ACLU Opposes Cox's Support for Elimination of Preliminary Examinations

May 10, 2005

DETROIT – The American Civil Liberties Union of Michigan expressed great concern and opposition today to news that Attorney General Mike Cox is pushing for legislation that would significantly alter the judicial process and seriously jeopardize due process rights.

“We’ve learned that you Mr. Cox plans to support a bill, soon to be introduced, that would eliminate preliminary exams for most defendants charged with felonies,” said Kary Moss, ACLU of Michigan Executive Director. “There are many reasons that this is a very bad idea, not the least of which is that we are all entitled to a fair trial.”

In a letter sent to Mr. Cox, the ACLU points out that preliminary exams provide an important screening/discovery procedure making it easier for judges to weed out cases which are not supported by probable cause or appropriately reduce the charge in those cases in which the defendant has been over-charged. They also provide an important opportunity to identify information in order to prepare a defense, and provide both the prosecution and defense the opportunity to assess the credibility of key witnesses in a case.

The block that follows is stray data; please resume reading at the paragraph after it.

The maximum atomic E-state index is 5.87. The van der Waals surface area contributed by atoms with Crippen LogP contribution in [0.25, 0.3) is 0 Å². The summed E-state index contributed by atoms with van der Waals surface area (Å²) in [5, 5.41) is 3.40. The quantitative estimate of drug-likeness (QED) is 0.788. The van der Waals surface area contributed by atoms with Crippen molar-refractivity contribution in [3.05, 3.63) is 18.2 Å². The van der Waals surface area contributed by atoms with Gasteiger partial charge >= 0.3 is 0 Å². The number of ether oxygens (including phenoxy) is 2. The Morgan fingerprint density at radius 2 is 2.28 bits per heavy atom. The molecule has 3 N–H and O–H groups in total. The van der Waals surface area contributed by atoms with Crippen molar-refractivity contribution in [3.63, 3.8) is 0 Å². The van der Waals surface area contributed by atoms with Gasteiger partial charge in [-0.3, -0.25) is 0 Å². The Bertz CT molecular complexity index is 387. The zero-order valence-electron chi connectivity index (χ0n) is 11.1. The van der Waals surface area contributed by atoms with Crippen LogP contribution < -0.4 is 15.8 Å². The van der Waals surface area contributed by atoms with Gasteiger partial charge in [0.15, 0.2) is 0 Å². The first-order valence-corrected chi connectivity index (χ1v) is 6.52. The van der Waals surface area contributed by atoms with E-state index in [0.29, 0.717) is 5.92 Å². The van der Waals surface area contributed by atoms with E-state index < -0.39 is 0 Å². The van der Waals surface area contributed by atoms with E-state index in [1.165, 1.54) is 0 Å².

“Preliminary exams are valuable to the truth-seeking function of a trial to ensure that memories of events are fresh and not changed over time,” added Moss.

According to the ACLU letter, the argument that police and civilian time is wasted because of preliminary examinations is not valid and concerns about efficiency can be addressed through pre-exam conferences, which some courts currently use.

“Streamlining the judicial process may seem like a good idea,” said Moss.  “But streamlining our rights to a fair trial is not.”

To read the entire letter sent to Attorney General Cox, go to:  www.aclumich.org/attachments/prelimexamcox.pdf

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